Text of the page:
2. Aqueduct constructions

Surface channel
In order to maintain the shallow gradient the aqueducts did not take the most direct route, but followed the contours of the land and heading along spurs that led towards the destination. Tunnels were only built when the fall from source to destination was too slight for a longer circuit around an obstruction, like a hill or mountain. The major drawback of a surface channel was its vulnerable in peacetime (pollution, illegal tapping) and during a war (destruction, poisoning).
At the illustration a section of the Brévenne aqueduct near Courzieu / Biternay (Lyon area, France).
Extra: examples of roofs in different languages.
Covered trench
Almost 80% of all Roman aqueducts were laid subterranean by 'cut and cover' technique. The easiest way was 1) to dig or hew a trench, 2) to build a channel or lay down pipe, and 3) to cover it up.
For a cross-section see separate drawing.
Many aqueducts were equipped with manholes. Manholes were vertical inspection shafts which were spaced nearly always at regular intervals, one or two actus (35,5 or 71 meter) apart. They were built up to 0,7 m above ground level.
Substruction and arcade
Sometimes extra walls (arcades) were built to get the right level for the conduit (left). This was only done for a height less that 2 meter. To get the aqueduct on a higher position than 2 meters, a series of arches was built. The best know examples are found in the area of Rome (right).
To prevent detours a tunnel could be necessary. For a number of reasons (to prevent lining problems - there are odd examples of miscalculations in aqueduct tunnels - to save time and to make more economic use of the labour force etc) the Romans often used the qanat way of tunnel construction in which multiple vertical shafts were dug over a hill top after which the bottom of the shafts were connected with each other. The longest Roman tunnel, as far as we know, is the Mornant tunnel in the Gier aqueduct of Lyon (France): 825 meter long. There may have been a 2250 meter long aqueduct tunnel in the Anio Novus aqueduct of Rome, using Qanat techniques.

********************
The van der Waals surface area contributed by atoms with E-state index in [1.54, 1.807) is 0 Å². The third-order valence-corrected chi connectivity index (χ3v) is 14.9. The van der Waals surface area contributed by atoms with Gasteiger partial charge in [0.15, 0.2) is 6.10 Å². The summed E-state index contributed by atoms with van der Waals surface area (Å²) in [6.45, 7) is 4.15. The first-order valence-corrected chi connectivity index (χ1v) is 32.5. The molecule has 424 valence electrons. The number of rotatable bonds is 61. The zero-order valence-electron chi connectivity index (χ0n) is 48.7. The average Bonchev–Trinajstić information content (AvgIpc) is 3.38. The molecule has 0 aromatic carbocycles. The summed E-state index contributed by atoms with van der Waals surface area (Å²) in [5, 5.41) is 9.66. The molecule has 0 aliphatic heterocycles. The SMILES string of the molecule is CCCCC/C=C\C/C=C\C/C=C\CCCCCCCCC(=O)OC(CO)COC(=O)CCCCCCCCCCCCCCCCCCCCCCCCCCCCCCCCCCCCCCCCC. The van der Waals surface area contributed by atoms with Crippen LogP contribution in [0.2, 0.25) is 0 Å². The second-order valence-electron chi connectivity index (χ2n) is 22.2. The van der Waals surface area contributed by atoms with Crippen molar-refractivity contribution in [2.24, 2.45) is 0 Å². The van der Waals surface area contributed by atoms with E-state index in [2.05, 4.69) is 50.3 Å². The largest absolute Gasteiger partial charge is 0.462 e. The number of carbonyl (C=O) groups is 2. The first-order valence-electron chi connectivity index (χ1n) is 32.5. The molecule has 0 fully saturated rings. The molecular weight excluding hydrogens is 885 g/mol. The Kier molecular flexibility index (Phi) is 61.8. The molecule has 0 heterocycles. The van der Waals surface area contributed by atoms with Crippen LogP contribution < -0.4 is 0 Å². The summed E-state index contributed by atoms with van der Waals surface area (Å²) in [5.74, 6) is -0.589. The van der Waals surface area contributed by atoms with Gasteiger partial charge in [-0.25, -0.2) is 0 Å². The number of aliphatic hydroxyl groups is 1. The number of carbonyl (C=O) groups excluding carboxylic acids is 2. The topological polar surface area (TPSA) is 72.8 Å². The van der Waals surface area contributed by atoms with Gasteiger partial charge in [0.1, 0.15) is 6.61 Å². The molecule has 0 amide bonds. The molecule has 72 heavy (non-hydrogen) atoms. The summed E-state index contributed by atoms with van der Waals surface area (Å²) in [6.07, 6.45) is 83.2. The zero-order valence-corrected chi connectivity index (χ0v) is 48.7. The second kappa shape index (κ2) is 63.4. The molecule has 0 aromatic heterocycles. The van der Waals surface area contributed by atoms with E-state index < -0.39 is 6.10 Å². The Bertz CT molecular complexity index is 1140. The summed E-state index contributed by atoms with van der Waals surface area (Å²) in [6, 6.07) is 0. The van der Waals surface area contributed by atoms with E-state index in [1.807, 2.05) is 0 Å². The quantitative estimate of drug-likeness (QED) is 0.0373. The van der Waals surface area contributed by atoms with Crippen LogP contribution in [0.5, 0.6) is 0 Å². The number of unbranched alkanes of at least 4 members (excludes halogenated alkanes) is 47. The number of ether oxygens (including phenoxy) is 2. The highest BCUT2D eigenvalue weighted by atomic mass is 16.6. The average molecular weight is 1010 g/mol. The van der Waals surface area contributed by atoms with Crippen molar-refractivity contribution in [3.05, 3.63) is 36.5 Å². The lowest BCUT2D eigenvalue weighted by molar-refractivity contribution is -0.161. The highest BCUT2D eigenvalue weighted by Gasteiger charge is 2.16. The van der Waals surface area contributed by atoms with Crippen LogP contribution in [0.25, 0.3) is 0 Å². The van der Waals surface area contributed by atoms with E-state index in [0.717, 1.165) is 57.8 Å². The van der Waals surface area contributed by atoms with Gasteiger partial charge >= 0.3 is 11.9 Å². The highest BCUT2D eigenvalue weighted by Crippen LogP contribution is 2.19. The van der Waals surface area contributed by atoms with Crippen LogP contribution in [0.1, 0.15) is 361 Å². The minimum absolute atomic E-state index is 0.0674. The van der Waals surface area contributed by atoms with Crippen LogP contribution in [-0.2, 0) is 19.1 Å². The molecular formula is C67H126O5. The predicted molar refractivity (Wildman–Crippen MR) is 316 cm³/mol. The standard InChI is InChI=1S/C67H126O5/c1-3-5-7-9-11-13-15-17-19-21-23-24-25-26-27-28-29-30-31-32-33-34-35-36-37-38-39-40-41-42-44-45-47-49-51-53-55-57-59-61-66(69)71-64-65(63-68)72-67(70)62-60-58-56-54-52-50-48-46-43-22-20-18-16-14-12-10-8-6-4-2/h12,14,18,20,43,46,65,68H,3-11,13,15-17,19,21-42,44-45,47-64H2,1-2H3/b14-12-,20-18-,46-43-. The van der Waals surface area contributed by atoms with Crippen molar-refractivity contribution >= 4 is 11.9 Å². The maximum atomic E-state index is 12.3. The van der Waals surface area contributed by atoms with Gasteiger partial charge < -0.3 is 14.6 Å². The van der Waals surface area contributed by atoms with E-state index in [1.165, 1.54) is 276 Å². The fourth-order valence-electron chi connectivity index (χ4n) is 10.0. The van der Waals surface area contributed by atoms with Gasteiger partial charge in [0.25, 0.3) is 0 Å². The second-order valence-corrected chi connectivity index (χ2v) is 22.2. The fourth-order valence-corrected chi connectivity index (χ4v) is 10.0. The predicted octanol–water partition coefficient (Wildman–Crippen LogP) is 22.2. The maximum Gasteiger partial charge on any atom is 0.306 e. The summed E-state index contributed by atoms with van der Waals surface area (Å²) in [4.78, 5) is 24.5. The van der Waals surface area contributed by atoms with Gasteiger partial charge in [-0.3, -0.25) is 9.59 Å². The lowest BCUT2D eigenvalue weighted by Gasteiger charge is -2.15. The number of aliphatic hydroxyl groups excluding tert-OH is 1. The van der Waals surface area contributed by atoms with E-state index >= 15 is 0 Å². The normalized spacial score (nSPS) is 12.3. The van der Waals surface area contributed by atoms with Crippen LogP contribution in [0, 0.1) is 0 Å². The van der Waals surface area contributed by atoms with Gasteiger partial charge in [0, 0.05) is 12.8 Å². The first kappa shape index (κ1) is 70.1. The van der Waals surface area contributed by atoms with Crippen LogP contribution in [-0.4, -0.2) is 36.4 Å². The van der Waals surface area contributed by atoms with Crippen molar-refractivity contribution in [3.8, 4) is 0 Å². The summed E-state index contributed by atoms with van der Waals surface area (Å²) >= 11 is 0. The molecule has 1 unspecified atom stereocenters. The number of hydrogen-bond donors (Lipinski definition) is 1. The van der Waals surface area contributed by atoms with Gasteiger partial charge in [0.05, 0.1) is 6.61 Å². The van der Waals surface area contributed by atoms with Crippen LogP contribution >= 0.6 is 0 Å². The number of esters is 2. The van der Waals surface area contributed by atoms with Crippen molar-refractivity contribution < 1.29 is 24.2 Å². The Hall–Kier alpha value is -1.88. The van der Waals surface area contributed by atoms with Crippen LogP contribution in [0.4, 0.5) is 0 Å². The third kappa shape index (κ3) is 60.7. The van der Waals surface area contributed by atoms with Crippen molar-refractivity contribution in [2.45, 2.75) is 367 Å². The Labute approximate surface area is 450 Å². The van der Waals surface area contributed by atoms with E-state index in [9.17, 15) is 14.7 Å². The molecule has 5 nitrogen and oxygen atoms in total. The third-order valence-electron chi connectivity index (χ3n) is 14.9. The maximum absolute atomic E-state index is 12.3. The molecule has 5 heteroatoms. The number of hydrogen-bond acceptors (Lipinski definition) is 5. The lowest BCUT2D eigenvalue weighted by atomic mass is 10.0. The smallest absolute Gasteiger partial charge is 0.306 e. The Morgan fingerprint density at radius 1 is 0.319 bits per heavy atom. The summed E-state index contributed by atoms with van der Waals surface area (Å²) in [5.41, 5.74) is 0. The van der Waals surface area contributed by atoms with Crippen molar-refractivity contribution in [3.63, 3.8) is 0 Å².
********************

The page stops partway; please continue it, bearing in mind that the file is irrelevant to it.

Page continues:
To 'bridge' a gap in the terrain and to prevent a long detour, especially to cross a valley or a river, a bridge for the aqueduct conduit was built. The highest bridge almost 50 meters above the river Gardon is the famous Pont du Gard, part of the aqueduct op Nîmes (France), but there are many more examples. In the case of the Metz aqueduct (France) a double channel crossed the Mosel river on one bridge. On the picture two almost parallel bridges in the valley of the river Le Reyran, north of Fréjus (France), one replacing the other because of stability problems.
Bridge elements in different languages.
One way by which natural features such as valleys and depressions could be crossed was the inverted siphon, a technique based on the simple physical principle that "water finds its own level". The Romans were well aware of this principle, as Pliny puts it (Hist. Nat. 21.57). They took advantage of this fact by constructing pipes reaching to the tops of high fountains and to supply the upper rooms of houses. On occasion the Romans would cross the lowest portion of a valley on a bridge, whether to reduce water pressure that increased with the vertical drop of the pipe, or to form a level and sturdy bed (Aicher, 1995:17).
abbr English Français Nederlands Deutsch
HT header tank réservoir de chasse inloopbassin Einlaufbecken
H height flèche waterdruk Druckhöhe
VB )* venter bridge pont-siphon venterbrug Siphonbrücke
HG hydraulic gradient perte de charge hydraulisch verval Druckverlust
RT receiving tank rèservoir de fuite uitloopbassin Auslaufbecken
G sharp bend )** coude )** scherpe bocht, knik )** Kehre )**

)* the Latin word venter means belly / abdomen / buik / Bauch
)** in Latin: Geniculus

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